TRURO, N.S. — Adam Guy wanted to play for a contender during his final year of eligibility in the Maritime Junior A Hockey League.
Following a couple of losing seasons with the Dieppe Commandos, the 20-year-old Guy made his wishes known this past off-season and was flipped to the Truro Bearcats on Sept. 5 for a 2014 second round draft pick and future considerations.
“It was nothing personal or anything against the organization,” Guy said. “I just wanted a bit of a change, I guess.”
Truro was always his destination of choice and, as it turns out, he chose wisely.
The club is currently 10-0-0-1 on the season, the only blemish a shootout loss in its most recent game earlier this week, and ranked second in the country among all Canadian Junior Hockey League teams in the latest weekly rankings.
Guy, a defenceman, has mustered five points (2G-3A) in those 11 games, though he was held off the scoresheet in the first six contests as he got adjusted to a new system and unfamiliar surroundings. He amassed 31 points (15G-16A) in 91 games with the Commandos the previous two seasons.
After accomplishing nothing of note, team-wise, in his MJAHL career, Guy is excited to see how this campaign plays out.
“We’ve got a lot of skilled guys, obviously, but it’s just really good in the locker room too,” said the son of Corner Brook’s Frank and Cathy Guy. “Everyone gelled really well and everybody’s comfortable with everyone. It’s one of the closer teams I’ve ever been on.
“That just carries over to the on-ice part of it.”
A first-pairing defenceman, Guy sees a lot of power-play time as well and wants to bring as much offence as possible to the table for his new team.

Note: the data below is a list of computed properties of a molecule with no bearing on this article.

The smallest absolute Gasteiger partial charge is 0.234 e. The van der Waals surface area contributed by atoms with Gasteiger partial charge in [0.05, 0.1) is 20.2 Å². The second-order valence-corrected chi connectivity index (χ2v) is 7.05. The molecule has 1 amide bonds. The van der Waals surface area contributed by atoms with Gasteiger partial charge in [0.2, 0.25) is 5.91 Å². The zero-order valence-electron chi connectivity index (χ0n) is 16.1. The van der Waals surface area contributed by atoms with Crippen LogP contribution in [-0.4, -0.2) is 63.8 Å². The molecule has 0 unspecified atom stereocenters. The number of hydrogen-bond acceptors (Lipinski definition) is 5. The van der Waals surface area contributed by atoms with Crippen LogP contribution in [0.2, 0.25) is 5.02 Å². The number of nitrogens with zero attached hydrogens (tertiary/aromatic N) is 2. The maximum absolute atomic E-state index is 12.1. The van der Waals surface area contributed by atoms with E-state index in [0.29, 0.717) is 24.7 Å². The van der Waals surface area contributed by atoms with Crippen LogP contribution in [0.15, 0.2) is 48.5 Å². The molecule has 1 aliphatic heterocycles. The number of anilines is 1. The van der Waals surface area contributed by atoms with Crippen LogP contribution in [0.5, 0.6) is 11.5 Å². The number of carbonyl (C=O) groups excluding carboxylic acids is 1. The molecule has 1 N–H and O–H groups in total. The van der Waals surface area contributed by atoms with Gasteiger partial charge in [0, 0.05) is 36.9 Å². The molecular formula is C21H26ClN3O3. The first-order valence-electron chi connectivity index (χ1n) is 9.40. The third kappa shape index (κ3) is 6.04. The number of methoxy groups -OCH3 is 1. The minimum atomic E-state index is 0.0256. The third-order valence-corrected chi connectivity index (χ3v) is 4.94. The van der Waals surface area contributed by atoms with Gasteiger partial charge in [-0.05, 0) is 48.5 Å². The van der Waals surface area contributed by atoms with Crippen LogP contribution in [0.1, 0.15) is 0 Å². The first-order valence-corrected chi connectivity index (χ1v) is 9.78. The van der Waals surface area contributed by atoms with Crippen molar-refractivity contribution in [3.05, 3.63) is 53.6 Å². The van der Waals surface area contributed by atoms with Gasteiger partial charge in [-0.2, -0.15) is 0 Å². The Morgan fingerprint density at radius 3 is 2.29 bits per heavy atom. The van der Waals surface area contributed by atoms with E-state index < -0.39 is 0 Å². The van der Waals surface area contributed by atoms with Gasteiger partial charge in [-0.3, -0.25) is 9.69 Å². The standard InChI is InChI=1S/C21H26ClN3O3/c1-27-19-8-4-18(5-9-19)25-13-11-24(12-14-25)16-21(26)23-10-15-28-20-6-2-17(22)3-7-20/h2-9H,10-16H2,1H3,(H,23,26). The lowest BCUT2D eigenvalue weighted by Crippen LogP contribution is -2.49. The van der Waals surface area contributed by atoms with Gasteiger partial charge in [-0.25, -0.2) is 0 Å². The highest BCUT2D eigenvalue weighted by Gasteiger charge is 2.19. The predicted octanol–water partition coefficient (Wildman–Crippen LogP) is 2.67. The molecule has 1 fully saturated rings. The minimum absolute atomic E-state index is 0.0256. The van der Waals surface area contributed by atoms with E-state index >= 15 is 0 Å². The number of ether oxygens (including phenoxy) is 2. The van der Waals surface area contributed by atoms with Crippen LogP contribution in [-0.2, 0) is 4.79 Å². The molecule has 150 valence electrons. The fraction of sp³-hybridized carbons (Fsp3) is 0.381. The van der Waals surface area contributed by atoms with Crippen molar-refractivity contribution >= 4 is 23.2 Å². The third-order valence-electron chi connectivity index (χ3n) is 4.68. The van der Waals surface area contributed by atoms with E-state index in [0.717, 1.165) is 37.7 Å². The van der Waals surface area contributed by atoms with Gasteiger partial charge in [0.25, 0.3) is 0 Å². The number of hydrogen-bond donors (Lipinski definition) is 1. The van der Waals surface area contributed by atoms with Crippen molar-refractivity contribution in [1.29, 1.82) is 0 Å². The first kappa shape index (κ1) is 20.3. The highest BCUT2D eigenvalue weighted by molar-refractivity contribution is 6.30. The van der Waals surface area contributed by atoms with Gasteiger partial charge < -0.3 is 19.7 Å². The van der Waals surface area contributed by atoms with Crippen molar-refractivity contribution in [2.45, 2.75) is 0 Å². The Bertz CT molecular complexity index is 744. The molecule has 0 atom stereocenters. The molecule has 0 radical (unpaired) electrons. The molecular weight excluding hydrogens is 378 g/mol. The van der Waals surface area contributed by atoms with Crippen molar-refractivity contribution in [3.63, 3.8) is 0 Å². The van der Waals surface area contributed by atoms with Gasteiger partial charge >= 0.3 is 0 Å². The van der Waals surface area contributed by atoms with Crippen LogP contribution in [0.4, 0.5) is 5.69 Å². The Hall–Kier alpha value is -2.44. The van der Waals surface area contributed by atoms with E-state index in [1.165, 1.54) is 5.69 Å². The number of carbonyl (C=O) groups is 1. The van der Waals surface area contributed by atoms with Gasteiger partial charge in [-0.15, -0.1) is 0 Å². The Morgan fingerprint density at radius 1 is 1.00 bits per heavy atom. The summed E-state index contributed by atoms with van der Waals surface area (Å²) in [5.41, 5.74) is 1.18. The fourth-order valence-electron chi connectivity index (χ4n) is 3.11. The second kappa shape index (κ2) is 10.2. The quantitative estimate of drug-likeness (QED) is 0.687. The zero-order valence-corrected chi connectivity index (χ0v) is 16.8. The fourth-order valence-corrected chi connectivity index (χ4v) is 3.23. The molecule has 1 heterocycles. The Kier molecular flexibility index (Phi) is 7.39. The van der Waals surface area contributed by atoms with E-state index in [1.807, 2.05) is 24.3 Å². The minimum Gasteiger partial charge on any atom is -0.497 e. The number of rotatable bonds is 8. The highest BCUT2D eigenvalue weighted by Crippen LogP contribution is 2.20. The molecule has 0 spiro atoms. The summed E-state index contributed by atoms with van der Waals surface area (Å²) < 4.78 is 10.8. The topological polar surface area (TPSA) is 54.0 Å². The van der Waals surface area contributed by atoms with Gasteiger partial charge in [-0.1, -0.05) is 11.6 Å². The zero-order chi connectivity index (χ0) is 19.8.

“Hopefully I can put up a few points and be a good, solid puck-moving defenceman for them.”
The Bearcats started the season with 10 wins in a row, before finally dropping that shootout to the Summerside Western Capitals last Sunday. Down 1-0 halfway through the third period, it was Guy who knotted the game and gave his club a chance to extend the winning streak.
“That was really nice,” he said of the goal. “It was good to get it and send it to the shootout.”
Though they wound up on the losing side, Guy admitted there was some sense of relief once it was all over.
“Everyone knew it was going to happen at some point ... we weren’t going to go 52-0,” he said. “Now we can worry about other things and stuff we can work on to get even better.”
Once a draft pick of the Quebec Major Junior Hockey League’s Moncton Wildcats in 2009, his rights were traded to the Gatineau Olympiques in 2011.
The Olympiques suddenly waived him after acquiring another 20-year-old defenceman, which left a bad taste in Guy’s mouth at the time. Since then, nothing has really changed on the QMJHL front, which has the five-foot-eleven, 185-pound Guy focusing on what he’ll do after his final season in the Maritime league comes to a close.
He’s currently doing a business course and figures he’ll probably go the university route if any offers to play varsity hockey come in.
“As of right now, that’s the plan for sure,” he said. “As to what schools, I really don’t know. I’ll learn a little more as the year goes on.”
There’s still plenty left to experience as a member of the Bearcats, as it’s clear this team is poised for a serious run.
“We’ve got a really good team here,” said Guy. “We’ve got a chance to win the league and, hopefully, the Fred Page Cup. That would be great.”